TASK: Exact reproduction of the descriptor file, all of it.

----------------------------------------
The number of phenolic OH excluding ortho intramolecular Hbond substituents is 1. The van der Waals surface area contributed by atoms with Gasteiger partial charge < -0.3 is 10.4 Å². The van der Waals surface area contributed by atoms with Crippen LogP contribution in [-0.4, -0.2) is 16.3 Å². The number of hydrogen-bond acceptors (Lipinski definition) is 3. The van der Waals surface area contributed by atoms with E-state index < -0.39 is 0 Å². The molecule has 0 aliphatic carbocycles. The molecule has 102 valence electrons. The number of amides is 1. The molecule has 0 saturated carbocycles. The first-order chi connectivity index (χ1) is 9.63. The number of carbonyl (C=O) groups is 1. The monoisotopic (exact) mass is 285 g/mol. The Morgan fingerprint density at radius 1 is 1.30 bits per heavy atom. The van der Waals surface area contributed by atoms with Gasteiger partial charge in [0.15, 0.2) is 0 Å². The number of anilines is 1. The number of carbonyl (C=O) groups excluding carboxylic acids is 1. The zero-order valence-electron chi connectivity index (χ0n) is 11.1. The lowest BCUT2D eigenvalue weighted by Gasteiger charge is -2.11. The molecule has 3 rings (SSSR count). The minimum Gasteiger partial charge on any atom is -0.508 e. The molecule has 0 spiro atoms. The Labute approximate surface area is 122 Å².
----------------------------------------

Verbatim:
The number of phenolic OH excluding ortho intramolecular Hbond substituents is 1. The van der Waals surface area contributed by atoms with Gasteiger partial charge < -0.3 is 10.4 Å². The van der Waals surface area contributed by atoms with Crippen LogP contribution in [-0.4, -0.2) is 16.3 Å². The number of hydrogen-bond acceptors (Lipinski definition) is 3. The van der Waals surface area contributed by atoms with E-state index < -0.39 is 0 Å². The molecule has 0 aliphatic carbocycles. The molecule has 102 valence electrons. The number of amides is 1. The molecule has 0 saturated carbocycles. The first-order chi connectivity index (χ1) is 9.63. The number of carbonyl (C=O) groups is 1. The monoisotopic (exact) mass is 285 g/mol. The Morgan fingerprint density at radius 1 is 1.30 bits per heavy atom. The van der Waals surface area contributed by atoms with Gasteiger partial charge in [0.15, 0.2) is 0 Å². The number of anilines is 1. The number of carbonyl (C=O) groups excluding carboxylic acids is 1. The zero-order valence-electron chi connectivity index (χ0n) is 11.1. The lowest BCUT2D eigenvalue weighted by Gasteiger charge is -2.11. The molecule has 3 rings (SSSR count). The minimum Gasteiger partial charge on any atom is -0.508 e. The molecule has 0 spiro atoms. The Labute approximate surface area is 122 Å².